This file was generated 2002-09-03 03:17 GMT. This movie's information hasn't changed since 2002-04-28.
Scott Ventura >> Movie Commentary >> October 1999 >> American Beauty
American Beauty is a powerful tragedy. Very rarely do I see a movie define its characters so clearly as here, and the result is that I loved the characters first and their characterizations second. The first line of voiceover warns us that Lester Burnham will be dead by the film's end. The movie then spends a good long while making Lester, his family, and his neighbors real people that the audience cares about so that his death is felt on a personal level. There are many laughs along the way, but this is by no means a pure comedy. The Alan Ball script tackles homophobia, sexual repression, drug use, the cut-throat nature of American business, and yes, beauty. All of these are presented by example rather than in courtroom speeches.
Kevin Spacey and Annette Bening spearhead this exceptional cast with aplomb. Spacey portrays Lester with the quiet energy that's been his signature. Bening infuses Carolyn with the mad devotion to perfection that only Martha Stewart seems to be capable of in real life. More importantly, though, there's always the feeling that someone is thinking behind the faces. They're never just characters, they're people.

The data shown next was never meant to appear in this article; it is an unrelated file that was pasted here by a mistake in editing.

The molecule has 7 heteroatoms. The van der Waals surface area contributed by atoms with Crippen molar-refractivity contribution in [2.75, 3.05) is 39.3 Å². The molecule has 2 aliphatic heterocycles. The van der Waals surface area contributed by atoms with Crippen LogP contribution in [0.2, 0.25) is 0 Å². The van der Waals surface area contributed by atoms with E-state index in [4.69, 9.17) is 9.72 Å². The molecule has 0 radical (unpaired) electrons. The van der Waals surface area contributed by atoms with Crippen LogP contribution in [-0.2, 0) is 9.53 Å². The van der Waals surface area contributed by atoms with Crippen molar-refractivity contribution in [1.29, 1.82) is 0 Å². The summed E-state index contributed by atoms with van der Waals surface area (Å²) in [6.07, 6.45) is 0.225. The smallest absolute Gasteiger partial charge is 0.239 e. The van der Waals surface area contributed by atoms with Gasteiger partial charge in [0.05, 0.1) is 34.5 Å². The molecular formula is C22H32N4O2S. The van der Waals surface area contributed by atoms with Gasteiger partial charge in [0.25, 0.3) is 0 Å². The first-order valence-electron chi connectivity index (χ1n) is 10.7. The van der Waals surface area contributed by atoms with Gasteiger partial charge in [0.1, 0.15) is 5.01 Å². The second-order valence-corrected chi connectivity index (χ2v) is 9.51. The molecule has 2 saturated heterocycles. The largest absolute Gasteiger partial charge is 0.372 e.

Early in the film, I found myself thinking that Mena Suvari was a good sport for taking on the requirements of this role. By the end I decided that she was lucky to be part of the film, regardless of what was required of her. Suvari was pleasant earlier this year as Heather in American Pie. Her character was decidedly more conservative there, but even when her character started to physically express her feelings for her boyfriend, she didn't come anywhere near the sensuality she achieves here. Paula Abdul's choreography and Conrad L. Hall's cinematography combine to make Suvari a very hot number. Add in the bizarre and beautiful uses of rose petals in Lester's fantasies, and the brew is potent. The only image in the film as memorable as Lester's dreams involves staring down the barrel of a gun.
It's almost too good to be true that the score's composer's name suits the theme of the movie. Thomas Newman has dozens of composing credits in his filmography, but I don't remember the scores from those that I've seen. American Beauty's score is wonderful. Newman's use of interesting percussion voices lends an exotic air to the dream sequences.